The opponents to this argument believe that racial and ethnic jokes are the cause for racial discrimination because ethnic jokes, in all their humor, present a severe reminder of past follies and struggles that people from various places in the world have faced over the years; in the words of Marty Beckerman (2008) “poured salt into centuries-old wounds with cheap punch lines”. The opposition suggests that these reminders are like adding cement to a wall that already divides us into different racial entities. On the other hand, the memories can help people. Memories can teach us what we need to know through our experiences. Remembering past struggles are not linked solely with recounting ethnic jokes, every history book has a story of past wars and conflicts, so then begs the question- why not stop reading history books? Answer, simply because it is illogical to do so. Professor Christie Davies (2000) says “To become angry about such jokes and to seek to censor them because they impinge on sensitive issues is about as sensible as smashing a thermometer because it reveals how hot it is.” (p. 116). In other words, just because something is out of favor with the general population, does not mean that one has to bar them entirely. Avoiding the past will not provide solutions to breaking down the metaphorical wall; with care and compassion and humor – when we share the effects of past disputes using jokes, humorous stories and tales – we can weaken that wall and join together to overcome issues of earlier times letting bygones be bygones.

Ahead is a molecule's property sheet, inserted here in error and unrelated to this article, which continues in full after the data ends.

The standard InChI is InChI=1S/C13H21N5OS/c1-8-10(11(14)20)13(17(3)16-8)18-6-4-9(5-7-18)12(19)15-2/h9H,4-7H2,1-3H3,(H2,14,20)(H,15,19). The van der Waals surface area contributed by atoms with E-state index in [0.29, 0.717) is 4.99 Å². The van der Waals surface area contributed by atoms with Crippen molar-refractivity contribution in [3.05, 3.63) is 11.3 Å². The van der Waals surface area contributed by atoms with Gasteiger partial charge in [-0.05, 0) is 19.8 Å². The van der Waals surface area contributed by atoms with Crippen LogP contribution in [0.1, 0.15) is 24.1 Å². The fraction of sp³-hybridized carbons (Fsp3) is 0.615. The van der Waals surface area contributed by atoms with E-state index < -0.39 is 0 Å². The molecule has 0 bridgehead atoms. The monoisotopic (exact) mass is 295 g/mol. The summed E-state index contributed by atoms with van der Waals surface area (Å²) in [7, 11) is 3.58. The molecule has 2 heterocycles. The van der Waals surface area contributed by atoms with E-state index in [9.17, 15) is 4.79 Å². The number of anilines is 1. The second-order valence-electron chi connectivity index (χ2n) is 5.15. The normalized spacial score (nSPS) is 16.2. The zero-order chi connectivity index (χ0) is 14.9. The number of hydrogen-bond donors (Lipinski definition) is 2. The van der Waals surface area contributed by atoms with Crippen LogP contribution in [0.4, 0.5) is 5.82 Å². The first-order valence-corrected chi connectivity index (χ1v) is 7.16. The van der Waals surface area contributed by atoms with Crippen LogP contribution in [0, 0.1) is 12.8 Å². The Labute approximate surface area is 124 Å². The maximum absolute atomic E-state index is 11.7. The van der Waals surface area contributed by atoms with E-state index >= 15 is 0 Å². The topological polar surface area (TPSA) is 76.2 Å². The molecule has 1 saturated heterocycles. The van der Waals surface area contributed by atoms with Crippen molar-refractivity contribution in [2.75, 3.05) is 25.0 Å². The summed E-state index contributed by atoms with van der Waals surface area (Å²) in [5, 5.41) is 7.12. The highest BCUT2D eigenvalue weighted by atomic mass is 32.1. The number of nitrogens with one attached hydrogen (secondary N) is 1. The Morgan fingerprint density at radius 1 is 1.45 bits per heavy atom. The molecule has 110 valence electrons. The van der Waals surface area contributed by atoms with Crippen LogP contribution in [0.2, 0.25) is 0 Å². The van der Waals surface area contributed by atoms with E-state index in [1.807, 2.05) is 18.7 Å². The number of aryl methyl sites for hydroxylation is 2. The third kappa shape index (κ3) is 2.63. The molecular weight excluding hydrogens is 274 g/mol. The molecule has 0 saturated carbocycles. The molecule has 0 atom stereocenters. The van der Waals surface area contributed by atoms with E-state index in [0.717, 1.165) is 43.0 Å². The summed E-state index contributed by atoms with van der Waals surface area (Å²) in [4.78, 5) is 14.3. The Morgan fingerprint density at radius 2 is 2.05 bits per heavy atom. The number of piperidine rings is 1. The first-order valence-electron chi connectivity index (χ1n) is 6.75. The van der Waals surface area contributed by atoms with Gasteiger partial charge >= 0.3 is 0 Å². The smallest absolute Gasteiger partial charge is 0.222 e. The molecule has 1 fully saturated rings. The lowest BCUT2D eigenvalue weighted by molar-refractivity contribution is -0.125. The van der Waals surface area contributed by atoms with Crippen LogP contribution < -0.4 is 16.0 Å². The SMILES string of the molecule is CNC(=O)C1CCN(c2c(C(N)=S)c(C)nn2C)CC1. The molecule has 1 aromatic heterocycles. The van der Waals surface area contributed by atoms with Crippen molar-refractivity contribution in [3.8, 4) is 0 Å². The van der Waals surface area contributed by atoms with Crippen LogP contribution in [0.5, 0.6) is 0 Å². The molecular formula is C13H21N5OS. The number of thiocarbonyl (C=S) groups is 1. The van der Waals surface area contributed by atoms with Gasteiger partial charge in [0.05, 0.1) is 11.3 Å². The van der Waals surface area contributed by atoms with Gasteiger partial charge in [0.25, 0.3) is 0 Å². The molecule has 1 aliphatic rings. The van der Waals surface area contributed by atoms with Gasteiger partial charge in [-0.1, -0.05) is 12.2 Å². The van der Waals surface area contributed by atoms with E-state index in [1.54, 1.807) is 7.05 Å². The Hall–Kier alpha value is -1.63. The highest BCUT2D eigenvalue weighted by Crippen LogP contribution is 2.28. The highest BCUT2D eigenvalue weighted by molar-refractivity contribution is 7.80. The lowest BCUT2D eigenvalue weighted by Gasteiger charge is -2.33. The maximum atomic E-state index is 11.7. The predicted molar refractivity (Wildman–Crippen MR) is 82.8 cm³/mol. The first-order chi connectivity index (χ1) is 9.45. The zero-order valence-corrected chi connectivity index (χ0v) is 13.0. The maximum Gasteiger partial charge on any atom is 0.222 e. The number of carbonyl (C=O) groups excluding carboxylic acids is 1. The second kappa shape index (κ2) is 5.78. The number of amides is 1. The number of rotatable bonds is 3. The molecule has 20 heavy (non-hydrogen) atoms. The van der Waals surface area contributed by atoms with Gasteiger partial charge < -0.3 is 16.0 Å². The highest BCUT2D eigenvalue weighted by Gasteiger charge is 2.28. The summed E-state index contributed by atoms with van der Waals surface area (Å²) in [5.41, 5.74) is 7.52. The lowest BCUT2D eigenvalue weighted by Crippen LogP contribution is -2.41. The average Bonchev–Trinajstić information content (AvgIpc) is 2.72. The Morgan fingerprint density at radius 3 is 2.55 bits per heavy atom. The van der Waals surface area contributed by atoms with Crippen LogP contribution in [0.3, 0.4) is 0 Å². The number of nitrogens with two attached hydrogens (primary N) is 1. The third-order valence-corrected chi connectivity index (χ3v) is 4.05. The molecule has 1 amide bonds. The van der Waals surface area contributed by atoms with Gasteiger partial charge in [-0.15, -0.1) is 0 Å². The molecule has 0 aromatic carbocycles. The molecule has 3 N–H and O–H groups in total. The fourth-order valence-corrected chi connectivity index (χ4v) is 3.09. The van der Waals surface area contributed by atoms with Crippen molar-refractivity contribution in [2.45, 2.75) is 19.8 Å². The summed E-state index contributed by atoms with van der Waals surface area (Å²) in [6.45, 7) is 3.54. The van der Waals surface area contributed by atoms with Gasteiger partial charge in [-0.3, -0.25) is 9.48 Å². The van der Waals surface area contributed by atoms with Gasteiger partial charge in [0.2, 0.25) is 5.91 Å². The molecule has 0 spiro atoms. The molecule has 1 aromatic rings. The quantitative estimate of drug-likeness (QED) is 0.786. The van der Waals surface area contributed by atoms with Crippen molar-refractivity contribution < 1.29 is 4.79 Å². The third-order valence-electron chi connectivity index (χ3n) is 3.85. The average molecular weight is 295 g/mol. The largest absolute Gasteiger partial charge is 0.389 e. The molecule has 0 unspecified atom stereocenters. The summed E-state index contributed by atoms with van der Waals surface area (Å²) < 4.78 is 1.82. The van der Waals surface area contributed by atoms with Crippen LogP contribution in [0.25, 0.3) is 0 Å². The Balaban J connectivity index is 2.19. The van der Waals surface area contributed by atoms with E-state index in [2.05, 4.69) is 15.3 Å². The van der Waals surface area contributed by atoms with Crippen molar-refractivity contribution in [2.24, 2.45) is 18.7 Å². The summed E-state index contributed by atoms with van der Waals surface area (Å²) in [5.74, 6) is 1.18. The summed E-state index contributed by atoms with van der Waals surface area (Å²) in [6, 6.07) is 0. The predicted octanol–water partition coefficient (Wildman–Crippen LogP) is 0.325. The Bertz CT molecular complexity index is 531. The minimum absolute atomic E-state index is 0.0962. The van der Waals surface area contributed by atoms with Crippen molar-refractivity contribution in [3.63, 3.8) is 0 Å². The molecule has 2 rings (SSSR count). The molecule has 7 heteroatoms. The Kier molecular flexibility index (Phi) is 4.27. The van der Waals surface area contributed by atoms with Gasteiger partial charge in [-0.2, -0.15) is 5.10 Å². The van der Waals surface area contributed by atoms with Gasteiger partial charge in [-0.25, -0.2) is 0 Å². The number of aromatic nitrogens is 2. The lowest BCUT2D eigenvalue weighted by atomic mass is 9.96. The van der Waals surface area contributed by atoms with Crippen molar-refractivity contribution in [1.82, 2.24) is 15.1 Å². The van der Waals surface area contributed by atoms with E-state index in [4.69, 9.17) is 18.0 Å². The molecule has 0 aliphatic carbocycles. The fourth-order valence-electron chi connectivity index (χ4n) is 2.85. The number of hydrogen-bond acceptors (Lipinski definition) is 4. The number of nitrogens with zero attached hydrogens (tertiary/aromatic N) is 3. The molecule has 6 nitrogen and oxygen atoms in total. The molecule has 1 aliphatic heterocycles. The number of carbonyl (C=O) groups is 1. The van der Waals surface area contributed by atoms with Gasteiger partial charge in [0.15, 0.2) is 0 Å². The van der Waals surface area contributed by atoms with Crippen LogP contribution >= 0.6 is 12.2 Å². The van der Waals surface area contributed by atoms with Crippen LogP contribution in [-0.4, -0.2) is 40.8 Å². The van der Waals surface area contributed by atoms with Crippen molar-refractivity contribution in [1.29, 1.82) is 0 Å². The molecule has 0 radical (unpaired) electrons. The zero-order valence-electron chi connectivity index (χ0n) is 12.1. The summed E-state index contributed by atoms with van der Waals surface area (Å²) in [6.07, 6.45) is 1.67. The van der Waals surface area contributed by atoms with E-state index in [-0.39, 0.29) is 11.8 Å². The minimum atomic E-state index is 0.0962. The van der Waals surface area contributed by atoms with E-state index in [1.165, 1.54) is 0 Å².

Racial jokes are insulting and demeaning claim the opposition for they employ the use of seemingly derogatory terms. In this case it is necessary to distinguish between racist jokes and jokes with race-based humor. There is a line between the two, albeit the line gets obscured and is hard to distinguish every now and then – at these times extra caution is advised. The difference lies in the fact that jokes need not necessarily involve the defamation of a group; and merely because the joke contains references to a different ethnicity does not make it racist. There are several comedians such as Russell Peters, Maz Jobrani, Chris Rock and many others who have made successful careers making use of ethnic jokes. Their own success and the kaleidoscopic variety of people that turn up for their shows is proof of the effectiveness of these jokes. The entire people laugh together with each other at jokes about different ethnicities, there is no indication of any one race being singled out as superior or inferior. This demonstrates that people are closer together at these shows and that for a joke to be an ethnic joke; it does not have to utilize offensive terms.
Racism is a terrible thing but is forbidding the use of ethnic jokes really a way to put an end to it? There are good things as well as bad about ethnic humor. Ethnic jokes never did anyone harm on their own – they are just jokes. We cannot blame the jokes but we can assume that the people who feel strongly disapproving about them as well as those who use them with complete disregard for others are the ones who need to change their perception. The solution depends entirely on perspective; the choice to be tolerant and to see the positive things can make all the difference. Imagine a world where people were not easily upset by ethnic jokes, a lot more smiles and laughter with less bickering and strife.